Fellowship of the Royal Society is an award granted to individuals that the Royal Society of London judges to have made a 'substantial contribution to the improvement of natural knowledge, including mathematics, engineering science and medical science'.
The citizens of Dinan, whose interests he always supported with zeal, appointed him mayor of their town in 1744, though he was resident at Paris, and in this capacity he took part in the assembly of the estates of Brittany. Upon the requisition of this body the king granted him letters of nobility. In 1763 he was advised to retire from France for some time, having rendered himself obnoxious to the government by the opinions he had expressed on the dispute between the duc d'Aiguillon, and M. de La Chalotais, the friend and countryman of Duclos. Accordingly he set out first for England (1763), then for Italy (1766); and on his return he wrote his Considerations on Italy. He died in Paris.
Emmanuel-Armand de Vignerot du Plessis-Richelieu, duc d'Aiguillon, was a French soldier and statesman, and a nephew of Armand de Vignerot du Plessis, 3rd Duke of Richelieu. He served as the Secretary of State for Foreign Affairs under King Louis XV.
Louis-René de Caradeuc de La Chalotais was a French jurist who is primarily remembered for his role on the so-called "Brittany Affair", in which the Breton Parlement resisted the authority of the French monarchy over an issue of taxation. The affair has been seen as a precursor of the French Revolution.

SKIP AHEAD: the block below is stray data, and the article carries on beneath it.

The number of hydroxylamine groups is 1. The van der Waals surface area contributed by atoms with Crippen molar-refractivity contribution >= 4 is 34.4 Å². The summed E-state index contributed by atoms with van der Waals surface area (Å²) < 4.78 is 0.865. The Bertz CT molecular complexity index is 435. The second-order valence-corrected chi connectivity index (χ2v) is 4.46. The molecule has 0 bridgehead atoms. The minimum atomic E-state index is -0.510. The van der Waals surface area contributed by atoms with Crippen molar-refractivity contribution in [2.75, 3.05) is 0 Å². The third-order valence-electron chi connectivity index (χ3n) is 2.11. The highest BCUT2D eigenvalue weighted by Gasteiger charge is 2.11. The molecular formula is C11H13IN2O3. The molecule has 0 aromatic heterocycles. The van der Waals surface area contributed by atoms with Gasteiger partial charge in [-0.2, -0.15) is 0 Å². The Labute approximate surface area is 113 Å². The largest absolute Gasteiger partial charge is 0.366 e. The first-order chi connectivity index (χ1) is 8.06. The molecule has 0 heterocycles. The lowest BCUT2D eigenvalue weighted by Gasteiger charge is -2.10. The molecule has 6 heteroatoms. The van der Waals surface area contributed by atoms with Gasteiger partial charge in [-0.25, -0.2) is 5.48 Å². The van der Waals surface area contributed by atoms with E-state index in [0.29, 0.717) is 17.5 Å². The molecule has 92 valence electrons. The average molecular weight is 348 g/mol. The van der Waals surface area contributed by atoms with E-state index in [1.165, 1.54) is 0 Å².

Italy, officially the Italian Republic, is a country in Southern and Western Europe. Located in the middle of the Mediterranean Sea, Italy shares open land borders with France, Switzerland, Austria, Slovenia and the enclaved microstates San Marino and Vatican City. Italy covers an area of 301,340 km2 (116,350 sq mi) and has a largely temperate seasonal and Mediterranean climate. With around 61 million inhabitants, it is the fourth-most populous EU member state and the most populous country in Southern Europe.
As a character, Duclos was considered a mixture of impulsiveness and prudence. Jean-Jacques Rousseau described him laconically as a man droit et adroit. In his manners he displayed a bluntness that frequently rendered him disagreeable; and his caustic wit made him enemies. To those who knew him, however, he was a pleasant companion. A considerable number of his bons mots have been preserved by his biographers.
Jean-Jacques Rousseau was a Genevan philosopher, writer and composer. His political philosophy influenced the progress of the Enlightenment throughout Europe, as well as aspects of the French Revolution and the development of modern political, economic and educational thought.